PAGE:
In Memoriam: Larry Junstrom
Larry Junstrom, .38 Special’s bassist and an original member of Lynyrd Skynyrd, has died. He was 70 years old. The news was confirmed on the .38 Special Facebook page.
“The Big Man on the Big Bass has left us. He rocked arenas all over the world and succeeded in living his dream,” the band wrote. “He was truly one of a kind, a congenial traveling companion and a great friend to all with a humorous slant on life that always kept our spirits high – a kind man with a big heart for everyone who crossed his path. There will never be another like him. We are sending our devoted love, strength, and comfort to his wife Thania and Larry’s family. We will miss our friend and partner.”
Junstrom was born in 1949 in Pittsburgh, Pennsylvania before his family moved to Jacksonville, Florida when he was ten. It was there he became part of the flourishing southern rock scene and befriended Ronnie Van Zant. He joined a band with Van Zant called My Backyard in 1964, which went through several name changes until it became Lynyrd Skynyrd in 1970.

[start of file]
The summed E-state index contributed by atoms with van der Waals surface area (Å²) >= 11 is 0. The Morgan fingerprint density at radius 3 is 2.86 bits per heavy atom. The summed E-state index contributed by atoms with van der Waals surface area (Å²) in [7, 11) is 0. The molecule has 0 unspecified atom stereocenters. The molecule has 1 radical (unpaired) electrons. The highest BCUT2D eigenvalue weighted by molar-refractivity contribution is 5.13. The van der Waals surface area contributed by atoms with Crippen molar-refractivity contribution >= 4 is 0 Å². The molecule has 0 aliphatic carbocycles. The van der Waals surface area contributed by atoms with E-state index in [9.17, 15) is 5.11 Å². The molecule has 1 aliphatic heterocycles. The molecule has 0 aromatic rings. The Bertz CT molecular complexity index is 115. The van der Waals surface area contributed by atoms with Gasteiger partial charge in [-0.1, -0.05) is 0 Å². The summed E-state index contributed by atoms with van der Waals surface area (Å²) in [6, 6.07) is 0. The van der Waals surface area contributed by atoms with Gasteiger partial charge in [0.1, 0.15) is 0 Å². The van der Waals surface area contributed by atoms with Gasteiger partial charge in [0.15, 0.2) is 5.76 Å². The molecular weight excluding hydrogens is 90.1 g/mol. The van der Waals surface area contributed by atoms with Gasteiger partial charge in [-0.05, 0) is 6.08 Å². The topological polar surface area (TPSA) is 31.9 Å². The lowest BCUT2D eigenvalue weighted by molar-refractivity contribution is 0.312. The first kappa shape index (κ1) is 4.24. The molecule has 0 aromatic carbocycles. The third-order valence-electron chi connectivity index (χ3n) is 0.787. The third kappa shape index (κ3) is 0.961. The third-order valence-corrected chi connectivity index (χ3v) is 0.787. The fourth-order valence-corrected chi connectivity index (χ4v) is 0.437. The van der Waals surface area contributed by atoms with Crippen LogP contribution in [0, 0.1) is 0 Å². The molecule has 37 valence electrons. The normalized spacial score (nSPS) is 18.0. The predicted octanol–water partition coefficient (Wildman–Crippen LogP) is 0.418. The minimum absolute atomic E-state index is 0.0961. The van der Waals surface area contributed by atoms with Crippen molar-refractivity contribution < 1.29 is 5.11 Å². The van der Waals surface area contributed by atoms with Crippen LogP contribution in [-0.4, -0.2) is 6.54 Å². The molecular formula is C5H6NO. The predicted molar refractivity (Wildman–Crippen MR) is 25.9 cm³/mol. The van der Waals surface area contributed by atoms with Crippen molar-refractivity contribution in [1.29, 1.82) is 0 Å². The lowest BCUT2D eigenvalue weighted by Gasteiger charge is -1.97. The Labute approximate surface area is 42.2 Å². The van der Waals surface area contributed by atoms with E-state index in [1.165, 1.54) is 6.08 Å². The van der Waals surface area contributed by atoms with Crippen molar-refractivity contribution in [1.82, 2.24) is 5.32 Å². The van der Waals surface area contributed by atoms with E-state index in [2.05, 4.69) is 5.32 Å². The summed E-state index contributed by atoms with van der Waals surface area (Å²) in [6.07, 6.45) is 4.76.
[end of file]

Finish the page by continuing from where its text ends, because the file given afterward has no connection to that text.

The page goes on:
“In Skynyrd, back then, we played mostly covers of the Stones, Yardbirds, Cream, The Beatles and even some Jefferson Airplane,” he told Swampland in 2003. “My favorite bass players were people like Jack Casady of Jefferson Airplane and Berry Oakley of The Allman Brothers. We all used to go see them when they were still called the Allman Joys. I am also a huge fan of Paul McCartney of The Beatles and Jack Bruce of Cream.”
Junstrom left the band by 1971 before their debut LP. He did record on the 1968 song “Need All My Friends,” which is considered to be the first song the band recorded. The Van Zant connection continued when six years later he joined Ronnie’s younger brother Donnie’s band, 38 Special. He recorded on all 12 of the band’s studio albums including 1981’s Wild-Eyed Southern Boys, which had the hit “Hold On Loosely.” A hand injury forced Junstrom to retire from the band in 2014 after 37 years.
Our thoughts are with the family and friends of Larry Junstrom.